Feeling Sick? The Real Reasons You Should Stay Home

During this time of year, it seems like it’s only a matter of time until you get sick. When you feel those dreaded symptoms that could mean a cold or the flu, you likely ask yourself, should I stay home from work? Before you rush to decide that you’ll tough it out at work, it’s important to identify what your symptoms could mean.

So…is it a cold or the flu?

Symptoms of a cold: runny nose, cough, sneezing, headache and sore throat. Cold symptoms tend to be milder than flu symptoms. Cold symptoms often come on gradually.

Symptoms of the flu: fever, headache, tiredness, cough, sore throat, runny nose, and muscle aches. You may also have an upset stomach and/or vomiting. Flu symptoms tend to come on quickly.

Symptoms of something more serious: shortness of breath or fast breathing, thick yellow or green mucus that comes up with coughing, worsening symptoms, especially after a period of improvement, fever with a rash, severe or continued vomiting, trouble waking up, or blood in the vomit or stool.

Why should you stay home?

You could make it worse. When you’re sick, your body is using all of its energy to fight off the infection, especially if you have fever. If you choose not to give your body the extra rest it needs, you’re likely to drag the illness out and feel even worse. However, by providing your body with the extra sleep it needs, you’re likely to bounce back faster.

You’ll be distracted. When you aren’t feeling well, it’s hard to stay focused on the task at hand. With symptoms like a stuffy nose, a headache and a cough, it’s unlikely that you’ll be able to concentrate enough to get anything done at work. Furthermore, the stress you’ll feel struggling to get work done may negatively affect the immune system.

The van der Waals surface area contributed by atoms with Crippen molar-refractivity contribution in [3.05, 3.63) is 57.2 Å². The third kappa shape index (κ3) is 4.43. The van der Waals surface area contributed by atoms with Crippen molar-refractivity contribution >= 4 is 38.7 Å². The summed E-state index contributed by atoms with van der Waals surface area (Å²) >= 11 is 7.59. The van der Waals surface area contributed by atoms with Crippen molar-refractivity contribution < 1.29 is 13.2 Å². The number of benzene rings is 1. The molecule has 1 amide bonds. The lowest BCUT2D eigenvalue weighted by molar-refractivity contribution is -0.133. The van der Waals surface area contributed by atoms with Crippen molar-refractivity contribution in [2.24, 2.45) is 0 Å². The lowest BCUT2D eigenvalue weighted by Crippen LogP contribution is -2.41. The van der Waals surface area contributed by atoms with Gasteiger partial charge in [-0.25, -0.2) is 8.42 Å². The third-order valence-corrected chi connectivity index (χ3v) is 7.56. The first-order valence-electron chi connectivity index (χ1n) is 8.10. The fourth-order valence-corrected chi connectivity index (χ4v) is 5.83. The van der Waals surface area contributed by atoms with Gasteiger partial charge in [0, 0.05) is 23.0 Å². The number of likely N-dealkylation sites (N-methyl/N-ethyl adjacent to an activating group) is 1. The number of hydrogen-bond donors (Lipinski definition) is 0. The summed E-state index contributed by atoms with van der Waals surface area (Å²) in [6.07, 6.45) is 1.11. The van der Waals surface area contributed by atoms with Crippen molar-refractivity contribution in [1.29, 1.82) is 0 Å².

You’ll be uncomfortable. With a wide-range of symptoms ranging from head-to-toe, it’s important to make yourself as comfortable as possible. Whether that means curling up with a blanket, keeping the curtains closed, or using a humidifier; it’s doubtful your workplace can provide these comforts. On top of that, if you are experiencing any digestive issues, you’ll be better off using your own bathroom rather than the one at work.

You’ll get other people sick. It's far easier to spread the near 200 different viruses that can cause colds or the flu than you might think. These viruses spread in droplets when someone who is sick coughs or sneezes. It’s possible for people to inhale the germs directly; they can also pick up the virus by touching a surface where droplets have landed.

What should you do to feel better?

Treat a troubled nose kindly. Breathe steam or heated humidified air to open blocked nasal passages. Standing in a hot shower works well in place of a humidifier or vaporizer.

Also, try using a saline nasal sprays and/or decongestant tablets. Antihistamines can also help, but they can actually cause side effects that may exacerbate symptoms, such as drowsiness and drying of the eyes, nose, and mouth.

Soothe a sore throat and cough. Gargle every 2 hours with 1/4 teaspoon of salt dissolved in 1/2 cup of warm water. While it may sound unpleasant, it actually works by pulling the mucus out of your irritated tissue, relieving pain.

You can also suck on throat lozenges and cough drops to moisten your throat. Stick to those that provide cooling with ingredients like menthol or eucalyptus.

Ease digestive problems. The primary goal is to put fluid back into your body. Take frequent sips of clear liquids such as water or broth; you can also drink sports drinks, too. Do not drink beverages with a lot of sugar in them, such as juices and sodas as these can make diarrhea worse.

While symptoms persist, stick to the BRAT diet (bananas, rice, applesauce and toast). These are safe foods are low in fiber and will help settle your stomach, as well as replace vital nutrients. As your appetite returns, you can resume your normal diet.

Don’t put off going to the doctor. When you aren’t feeling well, it’s difficult to know the right time to see a doctor. At the very least, if you aren’t feeling better after 7 days, it’s time to head to the doctor’s office. However, keep in mind that the experts at ChoiceOne Urgent Care, a partner of Gwinnett Medical Center, can always help! With experienced specialists, thorough treatment options and a comforting, spa-like environment, relief is just a convenient office visit away. 


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